“I hope that this inspires others to seek mentorship, friendship and support in different and unique ways. “
One big question that comes up when work-life balance is discussed, is "How do you work, have a family, and give time to your community?" There are many answers to this question, but one great way to do it is to share existing Texas Young Lawyers Association projects. Anyone can do it (you don't have to be a "young" lawyer), materials can be obtained through our website or by contacting the TYLA office. We even have guides to give you an idea of how to share (or "roll-out") these projects with members of your community. The TYLA Tuesday posts will feature TYLA projects, old and new. If you would like more details, please visit the TYLA website! This week, our featured project is BSAFE: Battle Substance Abuse for Everyone. BSAFE is a multimedia project that addresses substance abuse issues on multiple levels - one geared to children/teens, one to parents/ educators, and…
We've all had those weeks - where trial prep, closings, discovery responses, and appellate deadlines collide and we find ourselves billing well beyond a normal 40-hr work week. For many people though, that is not the norm. This New York Times article about how many people "fake" an 80 hour work week is fascinating. Why Some Men Fake an 80-Hour Work Week, and Why it Matters What are your thoughts? Do you (or people you work with) fake the 80 hour week?
As I am writing this post, I marvel how simple the plan looks on paper. Just get ready, change the baby, and walk out the door. Reality is so much more complicated.
Really interesting article in Fortune magazine addressing the sad fact that often a working women’s strongest critics are often other women.
I am a wife. I am a law student. I am a mentor. I have chartered local organizations, I lead in state organizations, and I am a national director for the largest student-run organization in the United States. Many people have asked what inspires me to be so involved. The reason is not for resume-fillers or job offers. I am committed to being involved because there’s always a “why” to my work. As women, one of the hardest things for us to say in a working environment is, "No." We don't want others to think that we’re incapable of handling a bigger workload. We never want to gamble with the possibility of not being promoted. We want to make our family and friends proud of the great women we are. However, we can overwork ourselves to the point of tears. We lose track of how many memorable gatherings we’ve missed.…
On November 13, 2009, I was at a TYLA meeting in El Paso, when I received a shocking call from my legal assistant. She called to tell me that my good friend and colleague, Brad Newsome, had committed suicide. I could not believe it. Friendly, gregarious Brad who was loved by so many people in our county was gone.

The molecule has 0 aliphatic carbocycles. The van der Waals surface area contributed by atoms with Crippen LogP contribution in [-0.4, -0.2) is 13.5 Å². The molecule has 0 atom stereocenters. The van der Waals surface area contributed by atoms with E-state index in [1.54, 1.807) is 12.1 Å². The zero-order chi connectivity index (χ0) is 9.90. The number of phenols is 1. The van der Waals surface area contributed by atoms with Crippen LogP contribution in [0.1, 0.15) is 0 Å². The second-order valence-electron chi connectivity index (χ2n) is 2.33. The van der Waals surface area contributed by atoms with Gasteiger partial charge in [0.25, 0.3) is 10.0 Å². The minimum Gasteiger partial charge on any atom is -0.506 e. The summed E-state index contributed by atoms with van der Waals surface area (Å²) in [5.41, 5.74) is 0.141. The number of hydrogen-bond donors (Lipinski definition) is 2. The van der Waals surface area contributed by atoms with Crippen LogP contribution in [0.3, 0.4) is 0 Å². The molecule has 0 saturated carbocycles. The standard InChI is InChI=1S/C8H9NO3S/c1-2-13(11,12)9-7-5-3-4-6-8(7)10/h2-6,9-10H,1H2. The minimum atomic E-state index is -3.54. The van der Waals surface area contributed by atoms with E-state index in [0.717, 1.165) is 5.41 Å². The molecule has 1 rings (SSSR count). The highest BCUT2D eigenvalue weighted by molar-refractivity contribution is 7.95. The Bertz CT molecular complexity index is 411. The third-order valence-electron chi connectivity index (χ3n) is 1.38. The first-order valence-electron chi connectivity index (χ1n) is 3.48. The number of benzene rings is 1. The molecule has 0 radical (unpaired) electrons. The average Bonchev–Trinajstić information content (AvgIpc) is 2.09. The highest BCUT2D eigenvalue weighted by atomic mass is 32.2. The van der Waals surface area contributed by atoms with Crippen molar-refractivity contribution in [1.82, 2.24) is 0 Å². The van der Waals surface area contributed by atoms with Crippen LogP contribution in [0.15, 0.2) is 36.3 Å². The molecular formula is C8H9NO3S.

There are very few laws that most of our clients can cite, but FMLA is one of them. Even if most people don’t know the details, they are typically well-aware that FMLA generally provides for medical leave from a job. Unfortunately, FMLA does not provide the sweeping coverage and benefits that the general public expects. With regard to FMLA, the “devil is in the details”, which is why most people, in my experience, are disappointed and even resentful when they discover that an employer is not subject to FMLA regulations or that their employer is not required to provide paid medical leave.
I am a family lawyer. Within the first twenty minutes of an initial conversation with a client, he has usually discussed more intimate details with the complete stranger across the table from him than he has discussed with his own spouse during their entire marriage. This new client believes his attorney is supposed to give guidance on how to “handle” this tumultuous and uncertain time in his life. His attorney is supposed to help him answer all of the questions, including how to respond to the late night text message that he is certain was sent to create a new problem in his already troubled communication with his wife. But if I do a poor job of establishing effective boundaries at the outset of the lawyer-client relationship then I quickly become the one getting late night texts from a troubled client asking questions about how this latest voicemail will affect him in Court.
If I do a poor job of establishing effective boundaries at the outset of the lawyer-client relationship then I quickly become the one getting late night texts from a troubled client asking questions about how this latest voicemail will affect him in Court.
At my firm job, the path to “success” was well-defined. Bust your hump, bill a ton of hours, do good work, and after 8 or 9 or 10 years, you reach the brass ring that is partnership. After a couple of years on this track, though, my wife and I had our first child. I struggled with how best to reconcile my personal goal of spending as much quality time as possible with my growing family, with my professional goal of “succeeding” in a big firm. I did some soul searching, and I came out of it with a new, personal definition of “success.”